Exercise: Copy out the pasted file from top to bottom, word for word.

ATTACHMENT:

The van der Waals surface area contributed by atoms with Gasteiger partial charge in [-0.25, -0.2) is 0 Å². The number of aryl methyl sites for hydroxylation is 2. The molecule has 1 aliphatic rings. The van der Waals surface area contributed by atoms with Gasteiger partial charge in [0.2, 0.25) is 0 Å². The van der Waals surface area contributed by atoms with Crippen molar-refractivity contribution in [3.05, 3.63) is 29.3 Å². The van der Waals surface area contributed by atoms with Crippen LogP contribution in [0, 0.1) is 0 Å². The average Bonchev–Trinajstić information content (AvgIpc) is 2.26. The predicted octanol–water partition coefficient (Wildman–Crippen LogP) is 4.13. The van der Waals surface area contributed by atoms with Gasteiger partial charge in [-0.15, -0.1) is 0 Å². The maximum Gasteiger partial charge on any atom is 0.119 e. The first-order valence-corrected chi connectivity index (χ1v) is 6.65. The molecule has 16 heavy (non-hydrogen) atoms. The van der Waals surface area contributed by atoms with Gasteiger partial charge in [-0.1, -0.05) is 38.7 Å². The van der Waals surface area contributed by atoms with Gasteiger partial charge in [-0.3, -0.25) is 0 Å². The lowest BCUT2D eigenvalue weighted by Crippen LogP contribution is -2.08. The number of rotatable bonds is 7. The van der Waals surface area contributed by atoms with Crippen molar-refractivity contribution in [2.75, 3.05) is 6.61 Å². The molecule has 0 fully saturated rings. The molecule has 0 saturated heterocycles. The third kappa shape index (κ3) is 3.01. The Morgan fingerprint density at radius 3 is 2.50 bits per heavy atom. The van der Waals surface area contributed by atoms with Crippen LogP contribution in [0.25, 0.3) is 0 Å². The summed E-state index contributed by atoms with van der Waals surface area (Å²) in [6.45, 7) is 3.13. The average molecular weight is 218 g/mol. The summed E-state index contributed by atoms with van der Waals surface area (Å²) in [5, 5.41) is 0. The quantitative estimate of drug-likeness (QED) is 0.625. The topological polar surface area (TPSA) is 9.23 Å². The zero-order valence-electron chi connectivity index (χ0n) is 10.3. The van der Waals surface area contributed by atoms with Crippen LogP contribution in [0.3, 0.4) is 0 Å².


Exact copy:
The van der Waals surface area contributed by atoms with Gasteiger partial charge in [-0.25, -0.2) is 0 Å². The number of aryl methyl sites for hydroxylation is 2. The molecule has 1 aliphatic rings. The van der Waals surface area contributed by atoms with Gasteiger partial charge in [0.2, 0.25) is 0 Å². The van der Waals surface area contributed by atoms with Crippen molar-refractivity contribution in [3.05, 3.63) is 29.3 Å². The van der Waals surface area contributed by atoms with Crippen LogP contribution in [0, 0.1) is 0 Å². The average Bonchev–Trinajstić information content (AvgIpc) is 2.26. The predicted octanol–water partition coefficient (Wildman–Crippen LogP) is 4.13. The van der Waals surface area contributed by atoms with Gasteiger partial charge in [-0.15, -0.1) is 0 Å². The maximum Gasteiger partial charge on any atom is 0.119 e. The first-order valence-corrected chi connectivity index (χ1v) is 6.65. The molecule has 16 heavy (non-hydrogen) atoms. The van der Waals surface area contributed by atoms with Gasteiger partial charge in [-0.1, -0.05) is 38.7 Å². The van der Waals surface area contributed by atoms with Gasteiger partial charge in [-0.3, -0.25) is 0 Å². The lowest BCUT2D eigenvalue weighted by Crippen LogP contribution is -2.08. The number of rotatable bonds is 7. The van der Waals surface area contributed by atoms with Crippen molar-refractivity contribution in [2.75, 3.05) is 6.61 Å². The molecule has 0 fully saturated rings. The molecule has 0 saturated heterocycles. The third kappa shape index (κ3) is 3.01. The Morgan fingerprint density at radius 3 is 2.50 bits per heavy atom. The van der Waals surface area contributed by atoms with Crippen LogP contribution in [0.25, 0.3) is 0 Å². The summed E-state index contributed by atoms with van der Waals surface area (Å²) in [6.45, 7) is 3.13. The average molecular weight is 218 g/mol. The summed E-state index contributed by atoms with van der Waals surface area (Å²) in [5, 5.41) is 0. The quantitative estimate of drug-likeness (QED) is 0.625. The topological polar surface area (TPSA) is 9.23 Å². The zero-order valence-electron chi connectivity index (χ0n) is 10.3. The van der Waals surface area contributed by atoms with Crippen LogP contribution in [0.3, 0.4) is 0 Å².